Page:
Paternalism in conservation and development (reprise)

I’ve blogged a few times before about paternalism in conservation and development. Despite its fallbacks, and pejorative associations, paternalistic is a label I happily apply to myself, because I think it is both accurate, and highly relevant to the successes in which I have been involved up to now. However, it most certainly does have its limits, and one must be constantly on the watch for over-doing it.

As I have argued before, I think just about all aid is inherently paternalistic, so it is not surprising that paternalism is rife within the conservation and development worlds. But I also think it is highly prevalent because that is what practitioners are used to: it has become the default way of thinking for many, and in that lies many dangers. However, these self same practitioners can be highly critical of paternalism when it is done to us, even when, in fact, we might benefit from it; something we would do well to remember when our own paternalistic instincts generate unexpected resistance.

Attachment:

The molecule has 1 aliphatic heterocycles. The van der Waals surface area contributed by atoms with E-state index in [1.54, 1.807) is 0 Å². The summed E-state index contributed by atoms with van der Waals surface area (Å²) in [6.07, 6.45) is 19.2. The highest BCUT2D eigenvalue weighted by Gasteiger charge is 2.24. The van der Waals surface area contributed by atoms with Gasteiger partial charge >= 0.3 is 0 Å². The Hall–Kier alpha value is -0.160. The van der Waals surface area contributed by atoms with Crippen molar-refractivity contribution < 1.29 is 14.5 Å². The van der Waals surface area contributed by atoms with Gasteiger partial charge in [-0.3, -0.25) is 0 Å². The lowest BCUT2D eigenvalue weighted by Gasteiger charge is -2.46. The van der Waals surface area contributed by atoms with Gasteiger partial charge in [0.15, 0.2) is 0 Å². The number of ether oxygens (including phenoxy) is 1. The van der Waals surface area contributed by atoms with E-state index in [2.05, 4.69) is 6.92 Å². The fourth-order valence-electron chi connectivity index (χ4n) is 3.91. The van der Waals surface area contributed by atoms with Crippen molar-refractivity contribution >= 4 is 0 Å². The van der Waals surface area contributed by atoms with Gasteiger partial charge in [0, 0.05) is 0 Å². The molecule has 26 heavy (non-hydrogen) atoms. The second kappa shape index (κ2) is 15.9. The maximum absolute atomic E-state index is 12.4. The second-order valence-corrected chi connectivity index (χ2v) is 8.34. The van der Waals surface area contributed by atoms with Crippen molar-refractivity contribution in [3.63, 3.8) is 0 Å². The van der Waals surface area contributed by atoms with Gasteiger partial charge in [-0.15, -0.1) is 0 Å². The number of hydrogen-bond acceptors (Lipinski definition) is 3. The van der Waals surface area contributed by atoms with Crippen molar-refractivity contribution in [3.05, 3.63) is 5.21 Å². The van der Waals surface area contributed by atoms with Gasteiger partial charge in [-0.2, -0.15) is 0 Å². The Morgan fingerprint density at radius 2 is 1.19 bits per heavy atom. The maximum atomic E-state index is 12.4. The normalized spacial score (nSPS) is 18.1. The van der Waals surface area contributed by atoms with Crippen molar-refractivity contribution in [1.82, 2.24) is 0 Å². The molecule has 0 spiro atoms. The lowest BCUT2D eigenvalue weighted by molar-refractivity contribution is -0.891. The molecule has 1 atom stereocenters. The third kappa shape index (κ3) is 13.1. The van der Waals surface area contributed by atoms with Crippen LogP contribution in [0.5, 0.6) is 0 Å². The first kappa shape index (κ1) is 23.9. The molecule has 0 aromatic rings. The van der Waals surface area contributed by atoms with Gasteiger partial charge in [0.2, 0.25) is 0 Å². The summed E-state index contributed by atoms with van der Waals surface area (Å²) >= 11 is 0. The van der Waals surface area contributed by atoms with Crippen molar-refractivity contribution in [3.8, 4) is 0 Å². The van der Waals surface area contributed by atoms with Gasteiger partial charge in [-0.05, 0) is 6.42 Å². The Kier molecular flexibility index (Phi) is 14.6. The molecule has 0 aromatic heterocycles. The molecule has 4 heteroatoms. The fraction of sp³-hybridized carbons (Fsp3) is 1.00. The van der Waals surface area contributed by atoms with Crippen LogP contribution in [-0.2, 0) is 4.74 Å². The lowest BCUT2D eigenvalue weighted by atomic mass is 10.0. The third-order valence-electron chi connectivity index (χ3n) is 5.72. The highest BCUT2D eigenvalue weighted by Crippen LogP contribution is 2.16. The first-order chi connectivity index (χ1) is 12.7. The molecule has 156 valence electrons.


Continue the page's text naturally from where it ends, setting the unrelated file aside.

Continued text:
Advice: the gift that is so much easier to give than to receive.

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